"I Can't Believe It's Not Better"


Lab Tests Reveal Hidden Trans Fat in “0 Grams Trans” Spreads

April 5, 2006

Many popular vegetable oil spreads that boast of “0 grams trans fat” on their labels actually contain significant levels of trans, according to laboratory analyses commissioned by the nonprofit Center for Science in the Public Interest (CSPI). And that’s perfectly legal, since the Food and Drug Administration (FDA) lets food manufacturers claim zero grams of trans fat as long as the product has less than half a gram per serving. Eat a few servings of these and other ostensibly trans-free products each day and, without even knowing it, you might end up consuming considerably more trans fat than you should, according to CSPI.

The products tested by CSPI and their trans fat totals were:

Shedd’s Spread Country Crock 0.4 g

Take Control 0.4 g

Blue Bonnet Homestyle 0.3 g

Promise Stick 0.3 g

I Can’t Believe It’s Not Butter Original 0.3 g

“Food companies should be weaning themselves off of partially hydrogenated oil altogether, and not sneaking it into vegetable oil spreads advertised as trans-fat-free,” said CSPI executive director Michael F. Jacobson. “In the meantime, consumers should seek out products that don’t make use of this discredited ingredient, particularly if they’re concerned about reducing their risk of heart disease.”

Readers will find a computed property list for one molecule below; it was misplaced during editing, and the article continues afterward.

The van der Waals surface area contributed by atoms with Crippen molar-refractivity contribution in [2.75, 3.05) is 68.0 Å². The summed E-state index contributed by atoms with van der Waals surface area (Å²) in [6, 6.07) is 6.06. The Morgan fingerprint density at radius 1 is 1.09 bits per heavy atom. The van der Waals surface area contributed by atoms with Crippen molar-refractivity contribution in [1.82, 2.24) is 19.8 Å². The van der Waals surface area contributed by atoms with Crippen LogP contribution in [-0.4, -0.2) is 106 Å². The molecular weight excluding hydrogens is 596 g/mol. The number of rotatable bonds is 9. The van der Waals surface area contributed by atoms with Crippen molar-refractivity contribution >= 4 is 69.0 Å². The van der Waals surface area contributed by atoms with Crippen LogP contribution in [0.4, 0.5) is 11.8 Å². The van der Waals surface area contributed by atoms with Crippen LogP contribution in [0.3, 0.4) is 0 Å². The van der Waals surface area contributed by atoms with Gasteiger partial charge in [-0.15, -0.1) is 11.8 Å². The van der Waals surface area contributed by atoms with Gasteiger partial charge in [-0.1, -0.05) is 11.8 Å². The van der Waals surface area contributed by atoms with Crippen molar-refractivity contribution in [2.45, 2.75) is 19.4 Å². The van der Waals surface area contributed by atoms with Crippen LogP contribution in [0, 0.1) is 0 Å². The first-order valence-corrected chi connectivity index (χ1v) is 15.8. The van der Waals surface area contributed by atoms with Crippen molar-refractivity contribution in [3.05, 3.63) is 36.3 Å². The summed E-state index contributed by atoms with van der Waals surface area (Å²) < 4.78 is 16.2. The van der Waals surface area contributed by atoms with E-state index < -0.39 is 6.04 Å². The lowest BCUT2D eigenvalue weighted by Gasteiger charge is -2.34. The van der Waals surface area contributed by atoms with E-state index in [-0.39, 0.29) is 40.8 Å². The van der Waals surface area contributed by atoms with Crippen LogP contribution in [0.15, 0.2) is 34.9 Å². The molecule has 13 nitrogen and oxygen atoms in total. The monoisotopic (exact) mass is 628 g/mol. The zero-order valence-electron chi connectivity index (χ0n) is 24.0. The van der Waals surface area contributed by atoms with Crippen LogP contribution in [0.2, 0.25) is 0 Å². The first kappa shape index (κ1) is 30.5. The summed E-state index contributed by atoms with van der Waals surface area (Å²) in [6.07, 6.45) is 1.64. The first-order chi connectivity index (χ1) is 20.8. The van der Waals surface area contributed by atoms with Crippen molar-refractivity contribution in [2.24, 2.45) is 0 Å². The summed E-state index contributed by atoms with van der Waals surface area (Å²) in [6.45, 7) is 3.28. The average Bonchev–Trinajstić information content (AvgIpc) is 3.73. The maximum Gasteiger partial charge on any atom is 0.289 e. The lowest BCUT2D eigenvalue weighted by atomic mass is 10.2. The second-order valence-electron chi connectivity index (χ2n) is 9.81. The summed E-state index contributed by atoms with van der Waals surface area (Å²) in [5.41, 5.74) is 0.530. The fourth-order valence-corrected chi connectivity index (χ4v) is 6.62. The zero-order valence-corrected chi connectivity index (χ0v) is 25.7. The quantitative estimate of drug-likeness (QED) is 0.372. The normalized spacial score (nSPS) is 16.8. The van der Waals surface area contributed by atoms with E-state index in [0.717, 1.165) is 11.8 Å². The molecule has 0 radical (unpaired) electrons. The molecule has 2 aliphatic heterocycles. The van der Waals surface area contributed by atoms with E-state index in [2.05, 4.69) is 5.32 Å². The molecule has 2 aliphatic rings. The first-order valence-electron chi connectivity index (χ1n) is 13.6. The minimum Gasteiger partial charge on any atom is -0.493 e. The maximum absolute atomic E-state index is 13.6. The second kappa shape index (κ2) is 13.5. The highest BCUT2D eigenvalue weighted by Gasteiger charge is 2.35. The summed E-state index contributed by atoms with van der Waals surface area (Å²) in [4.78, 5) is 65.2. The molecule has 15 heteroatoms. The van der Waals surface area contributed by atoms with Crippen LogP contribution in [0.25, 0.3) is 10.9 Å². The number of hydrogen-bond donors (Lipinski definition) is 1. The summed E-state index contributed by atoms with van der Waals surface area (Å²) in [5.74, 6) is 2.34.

“All of the trans-free claims that CSPI analyzed would be illegal in Canada. Canada prohibits companies from making those claims on products that have more than 0.2 grams of trans fat. While 0.2 is still not zero, it would be more protective of consumers’ hearts and arteries, according to CSPI.

“The CSPI study provides the first publicly available information on just how much trans fat is present in foods that list 0g, but that contain partially hydrogenated oil. The amounts might have been as little as 0.01 or 0.05 grams, truly trivial amounts, but the foods analyzed contained much more.

“The federal Dietary Guidelines Advisory Committee recommends that Americans consume less than 1 percent of their calories from trans fat. For someone on a typical 2,000-calorie diet, that works out to about 2 grams of trans, or about as much as the average consumer would get from the trans fat that occurs naturally in milk and meat.

““Getting trans fat on Nutrition Facts labels was a major advance for consumers’ health, but zero grams should really mean zero, or at least something a lot closer to zero,” said Dr. Carlos A. Camargo, Associate Professor of Medicine and Epidemiology at Harvard Medical School, and member of the 2004 Dietary Guidelines Advisory Committee. “These amounts of trans fat may seem small, but they can quickly add up to more than what people should consume in a day.”

 

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